Boone and Crockett says no to scoring captive-bred deer

Written by Boone and Crockett

The Boone and Crockett Club today reaffirmed its objection and rejection to the use of its name and scoring system in conjunction with captive deer and elk. So says an official resolution presented and signed by club president William A. Demmer.

The resolution was ratified at Boone and Crockett’s 127th annual meeting, which concluded Dec. 7, 2014 in St. Petersburg, Fla. The resolution reads:

“The Boone and Crockett Club scoring system exists to document the successful conservation of wild game animals in North America. The Boone and Crockett Club objects to and rejects any use of or reference to the Boone and Crockett Club or its scoring system in connection with antlers/horns grown by animals in captivity.”

Through this official resolution, the Club reaffirms that no one is authorized to exploit this standard by using the B&C scoring system, name or logo in connection with captive animals. The Club strictly opposes any attempt to legitimize the trophy quality of pen-raised animals or put and take shooting operations by associating either with the Boone and Crockett Club.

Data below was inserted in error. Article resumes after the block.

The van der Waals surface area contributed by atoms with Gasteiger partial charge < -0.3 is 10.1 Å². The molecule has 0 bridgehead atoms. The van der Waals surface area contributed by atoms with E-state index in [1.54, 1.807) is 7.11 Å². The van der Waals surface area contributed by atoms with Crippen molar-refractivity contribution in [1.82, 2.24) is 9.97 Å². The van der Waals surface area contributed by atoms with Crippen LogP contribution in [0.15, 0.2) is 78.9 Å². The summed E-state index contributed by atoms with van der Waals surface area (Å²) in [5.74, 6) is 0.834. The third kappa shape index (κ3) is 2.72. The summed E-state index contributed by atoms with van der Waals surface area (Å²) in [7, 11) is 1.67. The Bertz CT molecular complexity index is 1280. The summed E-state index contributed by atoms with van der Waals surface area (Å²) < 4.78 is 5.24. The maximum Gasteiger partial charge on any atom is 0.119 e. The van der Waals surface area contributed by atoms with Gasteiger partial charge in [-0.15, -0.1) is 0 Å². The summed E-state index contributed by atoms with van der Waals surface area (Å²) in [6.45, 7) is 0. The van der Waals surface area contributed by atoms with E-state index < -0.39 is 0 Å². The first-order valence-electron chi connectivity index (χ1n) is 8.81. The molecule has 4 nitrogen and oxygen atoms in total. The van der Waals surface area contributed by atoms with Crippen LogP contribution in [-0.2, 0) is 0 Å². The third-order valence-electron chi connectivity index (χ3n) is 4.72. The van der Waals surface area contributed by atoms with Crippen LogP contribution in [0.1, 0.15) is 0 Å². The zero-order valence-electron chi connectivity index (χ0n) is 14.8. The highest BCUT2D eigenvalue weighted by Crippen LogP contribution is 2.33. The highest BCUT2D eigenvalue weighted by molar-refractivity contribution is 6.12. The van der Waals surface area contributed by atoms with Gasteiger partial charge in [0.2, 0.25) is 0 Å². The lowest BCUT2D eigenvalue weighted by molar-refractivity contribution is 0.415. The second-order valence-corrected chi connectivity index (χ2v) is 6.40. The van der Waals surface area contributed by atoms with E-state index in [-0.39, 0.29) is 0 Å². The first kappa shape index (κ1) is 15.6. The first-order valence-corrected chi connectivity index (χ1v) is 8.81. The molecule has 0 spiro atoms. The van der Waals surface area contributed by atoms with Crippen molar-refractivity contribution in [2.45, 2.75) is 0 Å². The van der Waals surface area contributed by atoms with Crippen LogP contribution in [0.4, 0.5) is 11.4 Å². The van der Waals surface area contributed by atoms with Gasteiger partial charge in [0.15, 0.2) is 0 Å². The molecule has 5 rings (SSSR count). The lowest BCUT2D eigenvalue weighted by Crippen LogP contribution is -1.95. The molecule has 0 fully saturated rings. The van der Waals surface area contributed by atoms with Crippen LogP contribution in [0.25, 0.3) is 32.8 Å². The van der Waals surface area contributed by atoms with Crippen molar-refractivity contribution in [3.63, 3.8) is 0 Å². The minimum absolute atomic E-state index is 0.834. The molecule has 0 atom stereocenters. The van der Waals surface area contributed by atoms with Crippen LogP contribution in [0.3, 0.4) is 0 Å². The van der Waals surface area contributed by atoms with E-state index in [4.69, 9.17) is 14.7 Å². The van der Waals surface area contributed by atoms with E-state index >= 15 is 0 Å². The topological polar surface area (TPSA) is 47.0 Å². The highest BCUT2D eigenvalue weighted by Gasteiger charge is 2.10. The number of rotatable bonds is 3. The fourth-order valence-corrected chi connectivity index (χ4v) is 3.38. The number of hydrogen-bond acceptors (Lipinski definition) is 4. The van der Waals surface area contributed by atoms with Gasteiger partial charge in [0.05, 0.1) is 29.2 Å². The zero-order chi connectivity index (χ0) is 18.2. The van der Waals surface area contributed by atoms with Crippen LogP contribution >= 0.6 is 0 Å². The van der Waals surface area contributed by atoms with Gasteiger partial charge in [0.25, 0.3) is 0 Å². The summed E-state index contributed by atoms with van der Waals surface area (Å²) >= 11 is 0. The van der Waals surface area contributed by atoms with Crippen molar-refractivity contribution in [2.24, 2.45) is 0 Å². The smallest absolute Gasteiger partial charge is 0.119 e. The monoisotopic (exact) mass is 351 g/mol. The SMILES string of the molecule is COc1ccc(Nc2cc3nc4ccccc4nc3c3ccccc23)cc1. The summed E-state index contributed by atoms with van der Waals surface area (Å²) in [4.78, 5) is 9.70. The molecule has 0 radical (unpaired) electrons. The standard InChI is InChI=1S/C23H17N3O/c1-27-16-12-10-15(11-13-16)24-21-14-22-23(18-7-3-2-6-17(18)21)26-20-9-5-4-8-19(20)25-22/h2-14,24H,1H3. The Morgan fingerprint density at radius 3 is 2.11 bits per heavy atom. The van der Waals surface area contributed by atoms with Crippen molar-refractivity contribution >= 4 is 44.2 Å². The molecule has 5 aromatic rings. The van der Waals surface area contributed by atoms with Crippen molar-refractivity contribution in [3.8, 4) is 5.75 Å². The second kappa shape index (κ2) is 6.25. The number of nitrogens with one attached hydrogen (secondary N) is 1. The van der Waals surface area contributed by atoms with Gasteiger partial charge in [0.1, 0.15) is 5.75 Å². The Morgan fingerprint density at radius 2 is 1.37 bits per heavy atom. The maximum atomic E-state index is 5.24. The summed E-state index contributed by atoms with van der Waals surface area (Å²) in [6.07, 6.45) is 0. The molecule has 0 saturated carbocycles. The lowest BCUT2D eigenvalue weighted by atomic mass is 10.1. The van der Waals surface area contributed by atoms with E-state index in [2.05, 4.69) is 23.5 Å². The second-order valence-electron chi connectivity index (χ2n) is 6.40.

“With the growth of the deer breeding and shooting industry, and modern marketing and selling of ‘shooter bucks’ raised in captivity and graded and sold using B&C scores, it was time to make this unauthorized uses of our scoring system more widely known,” Demmer said.

The club’s records program was established in 1906 as a way of detailing species once thought headed for extinction. Today, the B&C scoring system is used to collect data on free-ranging big game. These data reflect successful conservation efforts, population health and habitat quality. Biologists compare and contrast records to improve local management strategies as well as state and federal wildlife policies.

“To maintain the purity of this dataset, and to ensure its usefulness for conservation professionals, the club has always excluded farm-raised big game from its records program,” Demmer said, “including unnaturally produced or genetically manipulated specimens would taint one of the longest running conservation programs in existence.”

The club supports use of scientifically guided wildlife management techniques to enhance or restore big game populations and other species at risk. However, the club condemns artificial enhancement of a species’ genetic characteristics for the sole purpose of producing abnormally large antlers to increase commercial value.


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